First Tabernacle Beth El, Philadelphia

First Tabernacle Beth El, Philadelphia

Church of God and Saints of Christ

Rabbi Asher Volkens
602-14 S. Broad Street, Philadelphia, PA 19146
(215) 545-4908 |Email Us


Welcome to the home page of First Tabernacle Beth El, Philadelphia, Pennsylvania. Our tabernacle is commonly called “Zion,” a name given by our Re-establisher Prophet William S. Crowdy, which denotes the dwelling place of God—a city that the Lord loves. Today, the members of the Zion tabernacle are dedicated to publishing the name of the Lord, aiding suffering humanity, and being caretakers of a rich legacy left in our hands to protect and restore.

About the Area

We are located along the Avenue of the Arts, where you will find a community filled with an arts-based culture, which includes many of the city’s arts institutions. Additionally, on Broad Street are the city’s largest theaters: the Kimmel Center (home of the Philadelphia Orchestra, Academy of Music, Meriam Theater, Suzanne Roberts Theater, and the Wilma Theater.


Prophet William S. Crowdy arrived in Philadelphia, PA in May 1899, after leaving the area of New York, NY and Newark, NJ. He began preaching the Word of God on the southeast corner at Broad and Rodman Streets. His voice was so electrifying that people were attracted and compelled to see who this bold and courageous man was, as he spoke about God in a very unique way.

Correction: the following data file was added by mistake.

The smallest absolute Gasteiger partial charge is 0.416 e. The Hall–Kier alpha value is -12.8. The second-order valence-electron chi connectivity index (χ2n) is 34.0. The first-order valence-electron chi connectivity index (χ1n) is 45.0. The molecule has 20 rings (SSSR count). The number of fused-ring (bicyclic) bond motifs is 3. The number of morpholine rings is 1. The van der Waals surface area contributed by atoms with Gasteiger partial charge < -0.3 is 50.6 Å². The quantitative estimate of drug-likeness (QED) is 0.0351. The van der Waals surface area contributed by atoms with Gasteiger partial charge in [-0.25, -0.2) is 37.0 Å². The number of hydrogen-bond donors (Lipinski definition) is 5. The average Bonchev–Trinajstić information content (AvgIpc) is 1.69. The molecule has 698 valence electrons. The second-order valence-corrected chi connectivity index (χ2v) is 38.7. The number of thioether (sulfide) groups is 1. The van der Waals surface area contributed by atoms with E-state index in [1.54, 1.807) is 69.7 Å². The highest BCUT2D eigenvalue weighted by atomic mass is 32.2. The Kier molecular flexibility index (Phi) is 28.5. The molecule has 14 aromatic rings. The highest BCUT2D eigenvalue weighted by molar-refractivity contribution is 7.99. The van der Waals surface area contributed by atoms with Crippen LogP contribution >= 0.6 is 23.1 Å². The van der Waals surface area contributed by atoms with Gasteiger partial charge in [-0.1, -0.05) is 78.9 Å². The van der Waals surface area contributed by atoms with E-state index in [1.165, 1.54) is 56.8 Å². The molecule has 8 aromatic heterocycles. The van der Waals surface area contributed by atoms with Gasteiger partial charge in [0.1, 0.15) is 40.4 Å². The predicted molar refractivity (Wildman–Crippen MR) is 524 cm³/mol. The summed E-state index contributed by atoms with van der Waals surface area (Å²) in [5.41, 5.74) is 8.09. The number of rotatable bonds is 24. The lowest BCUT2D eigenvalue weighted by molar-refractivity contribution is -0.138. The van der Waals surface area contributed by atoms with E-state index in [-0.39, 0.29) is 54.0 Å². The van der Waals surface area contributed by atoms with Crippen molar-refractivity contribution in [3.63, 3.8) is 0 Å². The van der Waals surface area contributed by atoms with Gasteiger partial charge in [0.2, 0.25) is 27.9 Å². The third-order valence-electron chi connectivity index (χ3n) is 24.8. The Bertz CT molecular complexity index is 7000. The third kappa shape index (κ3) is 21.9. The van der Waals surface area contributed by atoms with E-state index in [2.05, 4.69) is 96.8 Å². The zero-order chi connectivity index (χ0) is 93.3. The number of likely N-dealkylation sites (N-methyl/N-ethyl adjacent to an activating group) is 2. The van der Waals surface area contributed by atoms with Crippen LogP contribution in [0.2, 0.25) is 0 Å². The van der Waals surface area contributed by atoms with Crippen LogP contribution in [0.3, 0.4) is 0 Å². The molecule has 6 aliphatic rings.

He set up the first “Tabernacle” called O’Neil Hall, (1900-1901) located at the northeast corner of Broad and Lombard Streets. This place of worship was procured and obtained by a curious member, namely Calvin Skinner. Prophet William S. Crowdy’s call was so overwhelming that people came from near and far to hear him and to align themselves with his doctrine. The congregation began to quickly grow so that a larger place of worship was needed. Prophet William S. Crowdy was able to obtain Quaker City Hall (1901-1937) to hold services.

In 1937, services were held at 1626 Federal Street until August 13, 1954 when the congregation, under the pastorate of Rabbi Jehu A. Crowdy Sr., moved to our present edifice at 602-614 S. Broad Street.

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